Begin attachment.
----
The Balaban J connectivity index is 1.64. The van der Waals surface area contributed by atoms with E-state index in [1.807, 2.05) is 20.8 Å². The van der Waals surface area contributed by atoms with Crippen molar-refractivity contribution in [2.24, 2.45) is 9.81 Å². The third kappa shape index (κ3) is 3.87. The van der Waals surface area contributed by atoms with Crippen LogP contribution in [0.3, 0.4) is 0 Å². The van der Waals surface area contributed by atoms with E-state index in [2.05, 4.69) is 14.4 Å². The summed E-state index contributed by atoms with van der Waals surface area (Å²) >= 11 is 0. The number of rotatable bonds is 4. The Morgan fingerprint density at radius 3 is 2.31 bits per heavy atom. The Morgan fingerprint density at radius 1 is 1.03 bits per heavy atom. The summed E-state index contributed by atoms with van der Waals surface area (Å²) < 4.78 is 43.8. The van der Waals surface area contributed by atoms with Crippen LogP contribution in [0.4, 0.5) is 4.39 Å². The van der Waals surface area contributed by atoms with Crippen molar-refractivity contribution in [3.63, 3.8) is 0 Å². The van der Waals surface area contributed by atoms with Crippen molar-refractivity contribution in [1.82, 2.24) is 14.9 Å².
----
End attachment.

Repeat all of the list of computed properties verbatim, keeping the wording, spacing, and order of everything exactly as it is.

The Balaban J connectivity index is 1.64. The van der Waals surface area contributed by atoms with E-state index in [1.807, 2.05) is 20.8 Å². The van der Waals surface area contributed by atoms with Crippen molar-refractivity contribution in [2.24, 2.45) is 9.81 Å². The third kappa shape index (κ3) is 3.87. The van der Waals surface area contributed by atoms with Crippen LogP contribution in [0.3, 0.4) is 0 Å². The van der Waals surface area contributed by atoms with E-state index in [2.05, 4.69) is 14.4 Å². The summed E-state index contributed by atoms with van der Waals surface area (Å²) >= 11 is 0. The number of rotatable bonds is 4. The Morgan fingerprint density at radius 3 is 2.31 bits per heavy atom. The Morgan fingerprint density at radius 1 is 1.03 bits per heavy atom. The summed E-state index contributed by atoms with van der Waals surface area (Å²) < 4.78 is 43.8. The van der Waals surface area contributed by atoms with Crippen LogP contribution in [0.4, 0.5) is 4.39 Å². The van der Waals surface area contributed by atoms with Crippen molar-refractivity contribution in [3.63, 3.8) is 0 Å². The van der Waals surface area contributed by atoms with Crippen molar-refractivity contribution in [1.82, 2.24) is 14.9 Å².